Commentary: Marathon preparation requires mental toughness

On May 11 I received a compliment that, until now, I've kept secret.

Reminds me of a wrapped present handed to me at a 1948 kindergarten gift exchange. All around me, 5-year-olds ripped into their bounty. I took mine home, wrapped.

At 69 1/2, I still keep precious gifts to myself for private contemplation.

Now I'll unwrap the compliment for this commentary.

Last Saturday, Jake, Elizabeth, Catherine, Jim and I jogged along the Upper Bay path at an easy pace.

Elizabeth asked, "Carrie, are you thrilled with your time at the OC Half?"

I thought a second. My goal had been to finish in less than two hours, but I came in at 2 hours, 41 seconds. (Seconds matter.)

My hesitation gave Jim a chance to say, "Didn't you come in at 2 hours, 1 minute?"

"It was 2:00:41," I shot back. (Half seconds count.)

Then I answered Elizabeth, "Considering I lost the two-hour-pacer at five miles, Dover felt like Kilimanjaro and Irvine Avenue felt like Everest, I'm happy with my time."

At that moment I received the compliment that nearly dropped me on my Nikes: "You are one of the most mentally tough people I know."

Jake said it.

I ran on quietly, heart full.

I admire mentally tough people. They take higher math, read and follow package directions, figure their own income tax and find their bearings quickly in new surroundings.

By my reckoning, I'm not "mentally tough."

Jake's former assessment of my character was "an undisciplined runner who makes beginner mistakes." Training for the Portland Marathon, I did not follow his plan of increasing my weekly mileage and went out too fast, tiring at run's end.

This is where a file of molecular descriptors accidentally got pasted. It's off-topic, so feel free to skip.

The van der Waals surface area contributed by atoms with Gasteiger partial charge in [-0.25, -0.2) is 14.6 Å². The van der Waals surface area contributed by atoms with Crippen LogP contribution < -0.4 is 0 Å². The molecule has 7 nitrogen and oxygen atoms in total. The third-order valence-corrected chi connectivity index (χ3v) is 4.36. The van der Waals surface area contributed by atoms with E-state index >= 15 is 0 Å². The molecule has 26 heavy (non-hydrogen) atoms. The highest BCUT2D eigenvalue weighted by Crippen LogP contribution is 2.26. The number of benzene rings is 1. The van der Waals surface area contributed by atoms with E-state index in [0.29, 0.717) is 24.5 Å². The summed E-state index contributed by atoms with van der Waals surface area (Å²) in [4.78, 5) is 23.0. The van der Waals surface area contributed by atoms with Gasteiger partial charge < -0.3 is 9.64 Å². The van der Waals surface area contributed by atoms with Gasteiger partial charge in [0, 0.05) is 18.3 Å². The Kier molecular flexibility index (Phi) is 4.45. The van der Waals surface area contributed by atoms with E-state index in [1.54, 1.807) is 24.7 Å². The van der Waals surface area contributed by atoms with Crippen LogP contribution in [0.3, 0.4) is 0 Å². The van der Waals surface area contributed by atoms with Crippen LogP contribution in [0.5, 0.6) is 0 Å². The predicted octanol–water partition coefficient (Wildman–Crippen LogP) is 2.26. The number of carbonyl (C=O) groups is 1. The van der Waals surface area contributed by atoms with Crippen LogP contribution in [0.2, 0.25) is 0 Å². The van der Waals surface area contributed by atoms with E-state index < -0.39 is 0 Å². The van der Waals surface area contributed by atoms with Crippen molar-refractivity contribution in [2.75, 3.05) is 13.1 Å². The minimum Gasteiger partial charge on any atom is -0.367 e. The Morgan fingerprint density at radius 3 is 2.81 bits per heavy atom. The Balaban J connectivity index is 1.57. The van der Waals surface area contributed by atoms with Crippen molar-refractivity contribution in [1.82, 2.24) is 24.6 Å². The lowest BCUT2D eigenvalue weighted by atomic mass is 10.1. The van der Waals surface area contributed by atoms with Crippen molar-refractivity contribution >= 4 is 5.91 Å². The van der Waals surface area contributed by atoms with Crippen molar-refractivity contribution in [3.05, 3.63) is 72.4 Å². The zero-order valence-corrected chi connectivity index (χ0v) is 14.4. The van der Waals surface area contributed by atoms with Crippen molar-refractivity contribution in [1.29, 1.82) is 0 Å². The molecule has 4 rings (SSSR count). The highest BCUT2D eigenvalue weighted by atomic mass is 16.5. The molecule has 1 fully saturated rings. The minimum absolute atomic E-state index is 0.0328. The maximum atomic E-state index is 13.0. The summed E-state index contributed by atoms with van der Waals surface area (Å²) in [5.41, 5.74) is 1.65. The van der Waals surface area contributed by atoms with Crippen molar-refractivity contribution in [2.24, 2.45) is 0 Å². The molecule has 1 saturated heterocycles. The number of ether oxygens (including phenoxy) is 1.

Finding it easier to see myself as "undisciplined," I pondered the "tough-minded" comment.

Running means pulling my weight across terrain, against the forces of gravity and lethargy. I start out stiff. I'm behind the other runners for the first half mile because my feet, knees and lungs are rusted solid. When I warm up and catch up, I speed up, then wear out at the end.

Key words: "The end."

Maybe Jake means that I persevere through psychological resistance, physical fatigue and whatever the weather dishes out. Anyone can. Road running is the supreme democratic sport.

Shoes. That's all one needs and the persistence to keep moving one more step, one block, one mile, or one marathon.

By the way, Jake was off-pace at the Boston Marathon, half a mile slower than his projected finish time — or he would have been right in the blast.

"I went out too fast," he told us.

We were thankful he did.

Back to Jake's comment about "tough-mindedness." It's not important whether I see myself as mentally tough. Jake, a guy not given to idle chatter, does.

When he thought I was undisciplined, I ran Portland hoping to prove him wrong. In my last commentary, I was dismissive of his scientific approach to mileage.

Now that he's called me tough-minded, I will email him weekly mileage, increasing as he directs, determined to prove him right.

CARRIE LUGER SLAYBACK is a frequent contributor to Daily Pilot's Forum page, where she committed to try for a first place at the LA Marathon, 2013, when she will be 70 years old.

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